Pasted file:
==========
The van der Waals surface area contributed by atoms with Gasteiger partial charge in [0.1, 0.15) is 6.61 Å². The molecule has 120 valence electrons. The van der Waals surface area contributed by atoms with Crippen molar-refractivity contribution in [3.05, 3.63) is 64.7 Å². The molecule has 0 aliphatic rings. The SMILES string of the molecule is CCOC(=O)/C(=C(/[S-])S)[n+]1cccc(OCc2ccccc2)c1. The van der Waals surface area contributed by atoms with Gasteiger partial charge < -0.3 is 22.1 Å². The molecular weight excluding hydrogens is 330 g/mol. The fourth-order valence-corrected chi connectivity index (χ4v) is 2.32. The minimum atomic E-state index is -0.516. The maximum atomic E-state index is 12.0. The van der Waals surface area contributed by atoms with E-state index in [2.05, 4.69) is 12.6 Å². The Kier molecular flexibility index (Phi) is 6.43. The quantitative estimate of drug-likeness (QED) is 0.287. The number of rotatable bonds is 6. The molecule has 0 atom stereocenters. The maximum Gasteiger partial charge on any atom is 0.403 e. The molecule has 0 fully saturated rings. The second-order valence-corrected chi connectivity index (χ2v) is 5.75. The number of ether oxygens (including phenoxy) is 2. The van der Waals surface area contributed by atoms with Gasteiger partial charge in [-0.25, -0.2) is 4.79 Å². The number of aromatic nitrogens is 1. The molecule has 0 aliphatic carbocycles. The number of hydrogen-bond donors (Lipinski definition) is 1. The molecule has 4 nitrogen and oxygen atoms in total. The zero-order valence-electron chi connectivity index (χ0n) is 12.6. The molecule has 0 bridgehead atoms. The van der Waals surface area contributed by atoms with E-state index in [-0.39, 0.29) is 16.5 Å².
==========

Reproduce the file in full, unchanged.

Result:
The van der Waals surface area contributed by atoms with Gasteiger partial charge in [0.1, 0.15) is 6.61 Å². The molecule has 120 valence electrons. The van der Waals surface area contributed by atoms with Crippen molar-refractivity contribution in [3.05, 3.63) is 64.7 Å². The molecule has 0 aliphatic rings. The SMILES string of the molecule is CCOC(=O)/C(=C(/[S-])S)[n+]1cccc(OCc2ccccc2)c1. The van der Waals surface area contributed by atoms with Gasteiger partial charge < -0.3 is 22.1 Å². The molecular weight excluding hydrogens is 330 g/mol. The fourth-order valence-corrected chi connectivity index (χ4v) is 2.32. The minimum atomic E-state index is -0.516. The maximum atomic E-state index is 12.0. The van der Waals surface area contributed by atoms with E-state index in [2.05, 4.69) is 12.6 Å². The Kier molecular flexibility index (Phi) is 6.43. The quantitative estimate of drug-likeness (QED) is 0.287. The number of rotatable bonds is 6. The molecule has 0 atom stereocenters. The maximum Gasteiger partial charge on any atom is 0.403 e. The molecule has 0 fully saturated rings. The second-order valence-corrected chi connectivity index (χ2v) is 5.75. The number of ether oxygens (including phenoxy) is 2. The van der Waals surface area contributed by atoms with Gasteiger partial charge in [-0.25, -0.2) is 4.79 Å². The number of aromatic nitrogens is 1. The molecule has 0 aliphatic carbocycles. The number of hydrogen-bond donors (Lipinski definition) is 1. The molecule has 4 nitrogen and oxygen atoms in total. The zero-order valence-electron chi connectivity index (χ0n) is 12.6. The molecule has 0 bridgehead atoms. The van der Waals surface area contributed by atoms with E-state index in [-0.39, 0.29) is 16.5 Å².